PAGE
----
David Bowie Wanted to Play Rorschach in the Watchmen Movie – Alan Moore Talks Comics, Music and Class Struggle

BBC 6 has been running a weekly afternoon slot, Paperback Writers: Graphic Content in which writers known for their comic book work are interviewed about music, its role in their life and creative life, which play out over an hour or two-hour slot, along with their selection of music. Oh and the headline news bulletins of the day.

Listen to Alan Moore and Neil Gaiman Talk About the Music They Love

Alan Moore and Neil Gaiman have both seen their episodes and choices air. Comic laureate Hannah Berry will be next on the 13th October, followed by Warren Ellis on the 20th.

While Neil’s episode takes but an hour, Alan Moore’s choices, being interviewed along the way by Richard Norris in Northampton, took over two, which according to Alan was far too few. But also including three that he either wrote or sang on including a personal favourite of mine, Trampling Tokyo. Which Alan now seems as slightly more relevant to his own life, “Godzilla you can see in his eyes he’s not enjoying this any more, it’s long since lost its allure for him, longing for retirement…”

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You can listen to the whole show free, worldwide, streaming at this link and you would be mad not to.

We also learn that when director Terry Gilliam was planning to make a movie version of Watchmen, and was talking with Alan Moore about it (before abandoning it, declaring it unfilmable), Terry told Alan he received several phone calls from David Bowie really wanting to play Rorschach. “There’s an alternate world we can only imagine”. Bowie would appear in the eventual Zack Snyder movie, played by R Killigrew, in a scene set outside Studio 54 in 1977.

Listen to Alan Moore and Neil Gaiman Talk About the Music They Love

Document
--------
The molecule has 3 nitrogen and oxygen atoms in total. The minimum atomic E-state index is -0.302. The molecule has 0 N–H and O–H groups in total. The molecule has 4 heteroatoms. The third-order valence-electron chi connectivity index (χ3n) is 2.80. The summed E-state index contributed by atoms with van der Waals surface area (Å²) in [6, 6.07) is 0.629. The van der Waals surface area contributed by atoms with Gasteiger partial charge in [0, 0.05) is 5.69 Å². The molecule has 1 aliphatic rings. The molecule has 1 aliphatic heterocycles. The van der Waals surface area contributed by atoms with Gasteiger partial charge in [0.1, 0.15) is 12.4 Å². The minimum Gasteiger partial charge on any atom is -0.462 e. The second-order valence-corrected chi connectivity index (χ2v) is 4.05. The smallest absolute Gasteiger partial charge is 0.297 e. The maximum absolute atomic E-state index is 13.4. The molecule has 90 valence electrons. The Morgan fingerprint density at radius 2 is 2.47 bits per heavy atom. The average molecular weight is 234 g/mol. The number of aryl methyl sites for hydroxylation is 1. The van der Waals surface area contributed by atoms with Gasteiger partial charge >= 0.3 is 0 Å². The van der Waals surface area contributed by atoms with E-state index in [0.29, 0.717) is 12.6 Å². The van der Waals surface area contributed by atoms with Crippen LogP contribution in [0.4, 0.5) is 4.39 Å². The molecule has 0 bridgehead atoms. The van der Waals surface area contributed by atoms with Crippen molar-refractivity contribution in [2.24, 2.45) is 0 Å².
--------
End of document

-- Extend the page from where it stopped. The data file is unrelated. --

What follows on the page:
Norris also talked with Moore about how he uses music in his work, such as Bob Dylan quotes in the likes of Watchmen, and why he likes to make such references in comic book strips. “If you reference a song, the reader will be thinking about that song, playing subliminally in their head, giving a soundtrack to comics that can’t have soundtracks.” How he came to the Velvet Underground through John Peel and his older art club friends and the bands he started as a result. A story about Captain Beefheart and sweet potatoes, that does remind me of Alan’s Swamp Thing. On finding worshipping Glycon as a lot less silly these days, on having what Alan described as a collection of punk singles ‘that is perhaps without parallel’, working for Sounds magazine, drawing Malcolm McLaren holding the severed head of John Lydon, and working with McLaren on the screenplay of Fashion Beast. – and being asked to make it more like both Chinatown and Flashdance. There is mention of his BBC Radio 4 interview with Brian Eno (which is also still available to stream) who he says he admires more than anyone in the pop music world, and the sound of dusty shoes on the radio. He also talked about completing the final third of his John Dee opera, and his discovery of Sleaford Mods, working in films (and recording all the songs to the soundtrack for The Show) and the end of his and Kevin O’Neill’s  comics career, saying “much as we love and adore this medium, we cannot stand to be in this idiotic industry for a second longer.”

Here are Alan’s choices of songs.

  1. Bob Dylan, Subterranean Homesick Blues CBS.
  2. Four Tops, Walk Away Renée THE FOUR TOPS – THE SINGLES COLLECTIO. POLYGRAM TV.
  3. The Velvet Underground, Beginning To See The Light VERVE.
  4. Syd Barrett, Late Night THE MADCAP LAUGHS. HARVEST.
  5. Buffy Sainte-Marie, God Is Alive, Magic Is Afoot, ILLUMINATIONS. VANGUARD.
  6. The Mothers of Invention, Who Needs The Peace Corps WE’RE ONLY IN IT FOR THE MONEY. VERVE RECORDS.
  7. Captain Beefheart, Big Eyed Beans From Venus
  8. David Bowie, Drive-In Saturday EMI.
  9. Alan Moore & Tim Perkins, No. 1 With A Bullet THE HIGHBURY WORKING. RE:.
  10. Joni Mitchell, The Jungle Line THE HISSING OF SUMMER LAWNS. ASYLUM RECORDS.
  11. Annette Peacock, I’m The One I’M THE ONE. RCA VICTOR.
  12. Patti Smith, Break It Up HORSES. ARISTA.
  13. The Residents, Constantinople, DUCK STAB. RALPH RECORDS.
  14. Pat Fish & Alan Moore, Trampling Tokyo, A COMPILATION OF SONGS AND PERFORMANCES BY ALAN MOORE AND FRIENDS.
  15. Brian Eno & John Cale, Spinning Away, SPINNING AWAY. WARNER BROS..
  16. Robert Wyatt, Shipbuilding, ROUGH TRADE RECORDS.
  17. Sleaford Mods, McFlurry, AUSTERITY DOGS. HARBINGER SOUND.
  18. Alan Moore & Joe Brown, The Decline of The English Murder, OCCUPATION RECORDS.

 

About Rich Johnston

Chief writer and founder of Bleeding Cool. Father of two. Comic book clairvoyant. Political cartoonist.